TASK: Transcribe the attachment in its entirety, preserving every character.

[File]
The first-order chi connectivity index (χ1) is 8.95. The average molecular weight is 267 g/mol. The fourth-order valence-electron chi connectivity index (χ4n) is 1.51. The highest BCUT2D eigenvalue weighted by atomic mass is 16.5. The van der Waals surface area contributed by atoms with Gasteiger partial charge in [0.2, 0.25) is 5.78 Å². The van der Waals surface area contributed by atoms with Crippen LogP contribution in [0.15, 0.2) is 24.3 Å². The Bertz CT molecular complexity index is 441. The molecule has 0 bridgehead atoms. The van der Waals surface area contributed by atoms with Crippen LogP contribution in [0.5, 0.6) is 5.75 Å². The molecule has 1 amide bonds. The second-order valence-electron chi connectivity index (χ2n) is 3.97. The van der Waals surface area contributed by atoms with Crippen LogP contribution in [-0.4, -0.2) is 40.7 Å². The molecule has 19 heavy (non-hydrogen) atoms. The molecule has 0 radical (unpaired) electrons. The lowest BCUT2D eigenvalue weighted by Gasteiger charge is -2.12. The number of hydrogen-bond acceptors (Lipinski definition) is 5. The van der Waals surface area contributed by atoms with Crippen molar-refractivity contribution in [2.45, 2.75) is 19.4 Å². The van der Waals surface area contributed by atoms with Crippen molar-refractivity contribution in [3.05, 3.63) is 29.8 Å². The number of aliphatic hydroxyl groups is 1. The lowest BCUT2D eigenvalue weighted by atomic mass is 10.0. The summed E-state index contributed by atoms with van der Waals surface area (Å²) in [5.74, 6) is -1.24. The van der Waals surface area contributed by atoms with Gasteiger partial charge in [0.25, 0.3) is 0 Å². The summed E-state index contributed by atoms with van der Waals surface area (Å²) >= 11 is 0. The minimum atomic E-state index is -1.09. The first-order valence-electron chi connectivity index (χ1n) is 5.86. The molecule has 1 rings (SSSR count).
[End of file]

The first-order chi connectivity index (χ1) is 8.95. The average molecular weight is 267 g/mol. The fourth-order valence-electron chi connectivity index (χ4n) is 1.51. The highest BCUT2D eigenvalue weighted by atomic mass is 16.5. The van der Waals surface area contributed by atoms with Gasteiger partial charge in [0.2, 0.25) is 5.78 Å². The van der Waals surface area contributed by atoms with Crippen LogP contribution in [0.15, 0.2) is 24.3 Å². The Bertz CT molecular complexity index is 441. The molecule has 0 bridgehead atoms. The van der Waals surface area contributed by atoms with Crippen LogP contribution in [0.5, 0.6) is 5.75 Å². The molecule has 1 amide bonds. The second-order valence-electron chi connectivity index (χ2n) is 3.97. The van der Waals surface area contributed by atoms with Crippen LogP contribution in [-0.4, -0.2) is 40.7 Å². The molecule has 19 heavy (non-hydrogen) atoms. The molecule has 0 radical (unpaired) electrons. The lowest BCUT2D eigenvalue weighted by Gasteiger charge is -2.12. The number of hydrogen-bond acceptors (Lipinski definition) is 5. The van der Waals surface area contributed by atoms with Crippen molar-refractivity contribution in [2.45, 2.75) is 19.4 Å². The van der Waals surface area contributed by atoms with Crippen molar-refractivity contribution in [3.05, 3.63) is 29.8 Å². The number of aliphatic hydroxyl groups is 1. The lowest BCUT2D eigenvalue weighted by atomic mass is 10.0. The summed E-state index contributed by atoms with van der Waals surface area (Å²) in [5.74, 6) is -1.24. The van der Waals surface area contributed by atoms with Gasteiger partial charge in [0.25, 0.3) is 0 Å². The summed E-state index contributed by atoms with van der Waals surface area (Å²) >= 11 is 0. The minimum atomic E-state index is -1.09. The first-order valence-electron chi connectivity index (χ1n) is 5.86. The molecule has 1 rings (SSSR count).